During the course of 'Hard Times', Charles Dickens defines Utilitarianism as a way of life and as a view on anything through the thriving Victorian industrial industry dominating Coketown in the 1850's. Dickens takes Tom Gradgrind as his main example, starting as a deeply Utilitarian school teacher and through the course of the novel, takes him full circle until he regrets his Utilitarian view of life and way of doing things. 'Hard Times' also highlights the standard of working conditions in and around the industrial industry.
Right from the start of the novel, Mr Gradgrind is presented as strict, as the first words he speaks, indeed the first couple of sentences in chapter one are "Now, what I want is Facts. Teach these boys and girls nothing but Facts". Both 'Facts' are written with a capital 'F', emphasizing the importance of facts. All he wants is facts facts facts and that's all he thinks the education system is for. He believes so strongly in Utilitarianism, this all encumbering work ethic, he's made it his philosophy for life and therefore thinks it is completely reasonable for everyone else to adopt his way of life.
At the start of the 1st book, Mr Gradgrind is presented as; "a man of facts and calculations". This shows how his style of efficiency really backs Gradgrind's belief that; everything, no matter what can be ordered, recorded and measured. This constant belief that everything and anything can be categorized in order of how efficient it is, how useful it is, and how sensible it is is foundation mindset throughout the majority of the story. On the other hand, while chapter one pretty much lets the whole world know that Gradgrind is a grumpy old man from the dark ages, there is faint evidence that there is some soul hiding deep away in Gradgrind behind is cold heart. The quote "Stick to Facts, sir!" indicates that Gradgrind knows that there is more to life than facts. Like before, the 'f' in 'facts' is a capital letter. The sentence is also very short for impact, effect and punch.
Gradgrind classroom and his addiction to science is shown by the desk arrangement being described as the "boys and girls sat on the face of the inclined plane". He is compared to grey, dark, dull imagery that precisely reflects his character. The classroom is bland and so lacking in colour that bright-eyed Sissy Jupe clearly stands out "irradiated" by a lustrous beam of light like an angel among men. Bitzer, one of the most intellectually strong pupils is under Gradgrind's powerful influence as he fast transforms to a grey shadow, a mere boy possessing no evidence of creativity or emotion. "he would bleed white". He has been quickly moulded to a machine by Gradgrind's character to produce accurate definitions and in contrast to Sissy's repetative deep blushing seems mentally drained after answering Gradgrind's question on horses which was intellectually a lot harder than she could cope with. Bitzer then correctly answered the same question and his complicated answer eventually satisfied Gradgrind after feeling heavily disappointed that Sissy didn't meet his expectations.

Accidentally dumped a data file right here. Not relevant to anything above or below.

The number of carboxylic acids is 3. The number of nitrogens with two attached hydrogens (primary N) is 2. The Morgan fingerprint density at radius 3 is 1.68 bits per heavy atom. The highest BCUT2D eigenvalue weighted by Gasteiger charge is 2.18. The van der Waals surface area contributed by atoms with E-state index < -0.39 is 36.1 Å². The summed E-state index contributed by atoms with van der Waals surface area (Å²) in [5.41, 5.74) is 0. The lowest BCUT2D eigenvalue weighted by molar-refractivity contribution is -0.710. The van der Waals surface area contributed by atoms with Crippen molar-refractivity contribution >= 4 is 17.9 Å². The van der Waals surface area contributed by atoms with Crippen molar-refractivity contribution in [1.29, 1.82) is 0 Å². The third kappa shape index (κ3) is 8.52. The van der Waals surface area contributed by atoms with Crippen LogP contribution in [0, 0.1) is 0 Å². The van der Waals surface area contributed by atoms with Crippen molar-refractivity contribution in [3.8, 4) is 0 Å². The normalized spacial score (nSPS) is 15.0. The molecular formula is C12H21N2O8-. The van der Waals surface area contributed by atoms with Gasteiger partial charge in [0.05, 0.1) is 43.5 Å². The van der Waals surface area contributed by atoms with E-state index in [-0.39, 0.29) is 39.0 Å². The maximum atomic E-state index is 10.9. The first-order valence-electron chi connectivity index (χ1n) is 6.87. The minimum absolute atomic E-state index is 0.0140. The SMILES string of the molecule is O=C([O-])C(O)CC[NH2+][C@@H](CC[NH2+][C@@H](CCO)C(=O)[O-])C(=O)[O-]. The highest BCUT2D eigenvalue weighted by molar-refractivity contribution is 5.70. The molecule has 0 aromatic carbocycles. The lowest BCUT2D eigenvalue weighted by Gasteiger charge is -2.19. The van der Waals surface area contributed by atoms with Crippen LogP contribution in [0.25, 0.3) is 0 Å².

In the opening couple of chapters of the novel, Dickens emphasizes Gradgrind's philosophy of calculating, rational self-interest and categorizing. He believes that human nature can be governed by completely rational rules, and he is "ready to weigh and measure any parcel of human nature, and tell you what it comes to." This philosophy has brought Gradgrind success and a strong reputation of sorts in Coketown.
Gradgrind takes the news of Louisa's acceptance of proposal from Bounderby very well as opposed to what the reader might expect from Gradgrind at this late stage in the book having built up a detailed profile of Gradgrind already. From his speech I can tell Gradgrind is accepting a more human and personalized way of life as is proved when he rightfully but still slightly sceptically offers Louisa his congratulations.
While the narrator's tone toward him is initially mocking and ironic, Gradgrind undergoes a significant change in the course of the novel, thereby earning the narrator's sympathy. When Louisa confesses that she feels something important is missing in her life and that she is very unhappy with her marriage, Gradgrind begins to realize that his system of education may not be what he thought it was - perfect. This intuition is confirmed when he learns Tom has robbed Bounderby's bank. Faced with the failures of his system, Gradgrind admits "The ground on which I stand has ceased to be solid under my feet." His children's problems have since taught Grandgrind to experience emotion. Consiquently, Gradgrind changes into a more understanding, tolerating man. Ultimately changing his utilitarian state of mind to peace, goodwill and happyness.